I’ll do what I can to stand out, and that means using a combination of blinkies, steady and a more powerful lamp strobing.

    On the very rare occasions that I’m behind a cyclist with very bright tail lamps, I simply don’t stare at it. Again, I’d rather have cyclists that stand out in gloomy, wet streets surrounded by brightly lit shops, and cars with rear fogs on and sitting at traffic signals resting their foot on the brake (a combination of which could give you up to 5 high intesnsity lamps lighting up the world standing still!)

    Again, my configuration is a mixture of steady, flashing and strobing.

    No, I don’t think it’s likely that other road users are genuinely dazzled by most cyclists. We need to set out to be seen-without-doubt. Some road users might find it a bit bright, but that doesn’t mean they’re dazzled to a point beyond safety. I’d rather we tackled:
    a) overkill on cars, who definitely do not need their full arsenal on a lit, urban street;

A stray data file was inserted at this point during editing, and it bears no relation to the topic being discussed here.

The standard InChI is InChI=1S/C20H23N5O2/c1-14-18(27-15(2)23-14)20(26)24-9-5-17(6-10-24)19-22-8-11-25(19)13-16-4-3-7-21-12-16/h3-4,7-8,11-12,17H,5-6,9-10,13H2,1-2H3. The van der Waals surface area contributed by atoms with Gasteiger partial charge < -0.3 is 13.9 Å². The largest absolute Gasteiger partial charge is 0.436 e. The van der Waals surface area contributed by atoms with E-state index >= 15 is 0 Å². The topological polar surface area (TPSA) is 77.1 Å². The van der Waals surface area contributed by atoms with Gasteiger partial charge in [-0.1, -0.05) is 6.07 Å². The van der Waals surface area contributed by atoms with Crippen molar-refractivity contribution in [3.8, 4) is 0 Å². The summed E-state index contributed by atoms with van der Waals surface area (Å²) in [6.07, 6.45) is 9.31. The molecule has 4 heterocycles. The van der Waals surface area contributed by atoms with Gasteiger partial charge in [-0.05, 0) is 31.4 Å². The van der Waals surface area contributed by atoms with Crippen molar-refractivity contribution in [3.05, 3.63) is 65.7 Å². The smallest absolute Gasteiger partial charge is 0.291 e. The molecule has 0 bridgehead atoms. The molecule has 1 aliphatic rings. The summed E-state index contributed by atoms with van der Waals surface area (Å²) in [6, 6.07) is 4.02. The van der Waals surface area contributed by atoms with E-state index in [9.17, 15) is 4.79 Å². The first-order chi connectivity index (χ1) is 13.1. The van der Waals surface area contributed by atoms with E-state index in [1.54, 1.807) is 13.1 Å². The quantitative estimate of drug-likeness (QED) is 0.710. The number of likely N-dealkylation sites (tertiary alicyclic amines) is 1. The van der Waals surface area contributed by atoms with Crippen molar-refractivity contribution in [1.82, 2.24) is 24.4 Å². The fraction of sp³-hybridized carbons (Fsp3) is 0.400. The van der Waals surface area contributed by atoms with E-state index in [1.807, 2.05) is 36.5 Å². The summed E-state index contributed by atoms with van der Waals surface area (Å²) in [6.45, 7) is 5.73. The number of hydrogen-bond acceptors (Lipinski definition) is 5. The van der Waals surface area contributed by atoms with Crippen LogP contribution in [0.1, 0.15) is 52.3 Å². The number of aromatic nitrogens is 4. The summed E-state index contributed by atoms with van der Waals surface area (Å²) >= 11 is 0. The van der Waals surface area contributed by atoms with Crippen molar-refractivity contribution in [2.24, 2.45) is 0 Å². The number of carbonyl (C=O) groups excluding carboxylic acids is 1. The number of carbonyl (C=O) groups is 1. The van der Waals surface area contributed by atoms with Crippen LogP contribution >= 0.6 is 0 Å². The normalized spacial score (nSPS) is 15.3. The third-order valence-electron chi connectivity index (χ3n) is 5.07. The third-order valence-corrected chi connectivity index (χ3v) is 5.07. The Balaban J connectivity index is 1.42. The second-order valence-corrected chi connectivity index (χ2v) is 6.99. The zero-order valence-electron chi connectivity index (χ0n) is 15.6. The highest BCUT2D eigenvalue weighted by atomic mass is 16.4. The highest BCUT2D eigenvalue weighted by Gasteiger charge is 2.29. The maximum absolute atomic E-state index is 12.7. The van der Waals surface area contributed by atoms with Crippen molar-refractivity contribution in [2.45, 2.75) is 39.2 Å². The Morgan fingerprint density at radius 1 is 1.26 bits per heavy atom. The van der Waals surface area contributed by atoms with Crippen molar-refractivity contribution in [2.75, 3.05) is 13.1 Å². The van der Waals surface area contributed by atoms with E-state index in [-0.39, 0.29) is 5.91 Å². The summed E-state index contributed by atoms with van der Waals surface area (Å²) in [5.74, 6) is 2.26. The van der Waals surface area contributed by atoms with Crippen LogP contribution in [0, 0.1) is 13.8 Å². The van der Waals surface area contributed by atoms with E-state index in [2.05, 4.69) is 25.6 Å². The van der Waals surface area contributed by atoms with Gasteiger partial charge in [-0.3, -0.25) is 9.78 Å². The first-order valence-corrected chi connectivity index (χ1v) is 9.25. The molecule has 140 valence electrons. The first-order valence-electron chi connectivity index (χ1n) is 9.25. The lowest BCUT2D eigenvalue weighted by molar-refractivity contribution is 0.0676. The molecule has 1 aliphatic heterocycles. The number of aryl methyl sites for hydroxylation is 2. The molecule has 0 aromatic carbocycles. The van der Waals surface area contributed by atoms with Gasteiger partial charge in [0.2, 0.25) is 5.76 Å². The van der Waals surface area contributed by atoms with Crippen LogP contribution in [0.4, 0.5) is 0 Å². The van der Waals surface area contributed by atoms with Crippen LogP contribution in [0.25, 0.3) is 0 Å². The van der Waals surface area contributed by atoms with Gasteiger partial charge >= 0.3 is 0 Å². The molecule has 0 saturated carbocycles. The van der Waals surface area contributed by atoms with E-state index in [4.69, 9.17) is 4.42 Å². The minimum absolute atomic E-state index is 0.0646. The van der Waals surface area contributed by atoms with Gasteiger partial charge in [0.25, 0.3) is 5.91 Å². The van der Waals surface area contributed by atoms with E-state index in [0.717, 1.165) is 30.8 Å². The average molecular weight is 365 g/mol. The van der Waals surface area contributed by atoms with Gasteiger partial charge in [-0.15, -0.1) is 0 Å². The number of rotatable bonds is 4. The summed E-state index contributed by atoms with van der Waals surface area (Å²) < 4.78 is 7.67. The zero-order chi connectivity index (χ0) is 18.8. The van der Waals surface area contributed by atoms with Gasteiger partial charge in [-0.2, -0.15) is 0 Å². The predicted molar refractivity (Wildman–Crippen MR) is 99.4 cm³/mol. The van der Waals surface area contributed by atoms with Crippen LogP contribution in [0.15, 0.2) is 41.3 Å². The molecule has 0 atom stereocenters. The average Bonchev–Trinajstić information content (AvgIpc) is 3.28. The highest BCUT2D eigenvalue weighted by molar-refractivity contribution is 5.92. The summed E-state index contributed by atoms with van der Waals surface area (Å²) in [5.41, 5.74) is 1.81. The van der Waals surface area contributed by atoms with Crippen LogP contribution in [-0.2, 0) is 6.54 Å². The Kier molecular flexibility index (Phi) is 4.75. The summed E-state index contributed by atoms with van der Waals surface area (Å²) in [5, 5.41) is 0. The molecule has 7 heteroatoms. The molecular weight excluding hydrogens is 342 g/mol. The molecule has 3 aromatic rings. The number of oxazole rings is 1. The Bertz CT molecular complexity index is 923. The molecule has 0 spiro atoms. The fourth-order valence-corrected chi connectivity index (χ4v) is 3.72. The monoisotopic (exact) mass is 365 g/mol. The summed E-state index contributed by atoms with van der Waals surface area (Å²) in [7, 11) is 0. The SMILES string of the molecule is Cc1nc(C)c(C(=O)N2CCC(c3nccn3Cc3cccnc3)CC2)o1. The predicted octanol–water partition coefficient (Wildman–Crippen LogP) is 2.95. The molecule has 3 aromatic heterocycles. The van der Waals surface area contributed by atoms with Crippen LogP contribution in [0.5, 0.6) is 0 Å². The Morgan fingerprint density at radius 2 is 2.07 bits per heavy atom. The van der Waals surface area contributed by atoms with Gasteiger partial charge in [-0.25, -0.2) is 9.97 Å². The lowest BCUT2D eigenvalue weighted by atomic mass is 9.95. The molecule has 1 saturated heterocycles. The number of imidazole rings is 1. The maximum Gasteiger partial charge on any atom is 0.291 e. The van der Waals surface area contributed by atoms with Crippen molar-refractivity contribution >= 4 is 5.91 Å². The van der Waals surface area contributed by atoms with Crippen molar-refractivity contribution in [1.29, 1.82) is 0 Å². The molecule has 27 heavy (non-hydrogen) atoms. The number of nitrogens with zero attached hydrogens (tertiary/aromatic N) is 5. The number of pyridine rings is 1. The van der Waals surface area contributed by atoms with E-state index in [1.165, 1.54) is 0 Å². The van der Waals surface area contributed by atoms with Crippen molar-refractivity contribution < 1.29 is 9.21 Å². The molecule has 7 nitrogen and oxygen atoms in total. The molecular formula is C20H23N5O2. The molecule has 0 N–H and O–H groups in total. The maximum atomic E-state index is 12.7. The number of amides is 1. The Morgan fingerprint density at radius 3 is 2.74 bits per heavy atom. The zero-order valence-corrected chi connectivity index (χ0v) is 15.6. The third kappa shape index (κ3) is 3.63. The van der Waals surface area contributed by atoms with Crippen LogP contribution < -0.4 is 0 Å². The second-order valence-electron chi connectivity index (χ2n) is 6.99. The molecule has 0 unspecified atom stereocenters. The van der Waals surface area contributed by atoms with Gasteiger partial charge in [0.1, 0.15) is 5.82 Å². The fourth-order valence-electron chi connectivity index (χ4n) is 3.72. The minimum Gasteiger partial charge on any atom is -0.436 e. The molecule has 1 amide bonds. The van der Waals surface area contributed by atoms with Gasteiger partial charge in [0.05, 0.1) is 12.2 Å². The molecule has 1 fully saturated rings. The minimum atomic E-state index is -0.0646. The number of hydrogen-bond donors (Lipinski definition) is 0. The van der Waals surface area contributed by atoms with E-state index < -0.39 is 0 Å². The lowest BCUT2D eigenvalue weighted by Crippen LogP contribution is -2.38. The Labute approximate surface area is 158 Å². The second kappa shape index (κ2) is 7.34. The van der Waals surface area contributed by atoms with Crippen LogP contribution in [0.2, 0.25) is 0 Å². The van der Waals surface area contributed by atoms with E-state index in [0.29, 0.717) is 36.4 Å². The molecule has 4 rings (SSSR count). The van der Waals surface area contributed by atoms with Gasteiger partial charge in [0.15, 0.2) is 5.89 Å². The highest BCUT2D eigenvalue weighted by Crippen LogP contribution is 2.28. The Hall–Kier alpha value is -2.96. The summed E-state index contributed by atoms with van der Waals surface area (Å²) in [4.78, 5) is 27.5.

b) ninja cyclists with insignificant or no lamps, failing batteries, and no attempt at passive conspicuity such as light clothing.

    Sorry if I have rambled. It is my way.

    • Harry 27/01/2017 at 6:32 am #


      Do you drive as well? Over bright flashing/strobe lights are definitely disconcerting and when there are many (several cyclists-not just many on one bike) it is even more so. It is confusing to actually know where the cyclists actually are and what their directional intentions are. Add in the glare from the lights on rain spattered side windows of cars and it is not just disconcerting, it is antisocial and dangerous.

      It is important that cyclists are visible. In major city’s there is a mix of no lights and visible clothing at one end of the extreme to over bright, poorly directed, multiple strobe lights fitted to bike and rider. You will struggle to find a driver disagreeing with this or any of the above.

      Most of us will watch the news on TV from time to time. There is a food reason that the news readers warn us of flash photography in there outside broadcasting clips.

      I’m not sorry for rambling on! Road safety and common sense is an important subject. Drivers have many legislation imposed on them and rightly so. Cyclists do not and are trusted to use common sense; not just for their own safety!

      Take care

  4. IanVisits 25/11/2011 at 8:53 am #

    If the purpose of a front lamp is to illuminate the road ahead, can someone explain the point of having a light point straight ahead instead of at the road, and flashing repeatedly?

    I have been blinded so many times by these flashing horrors and I am totally bemused as to their purpose which seems completely at odds with their function.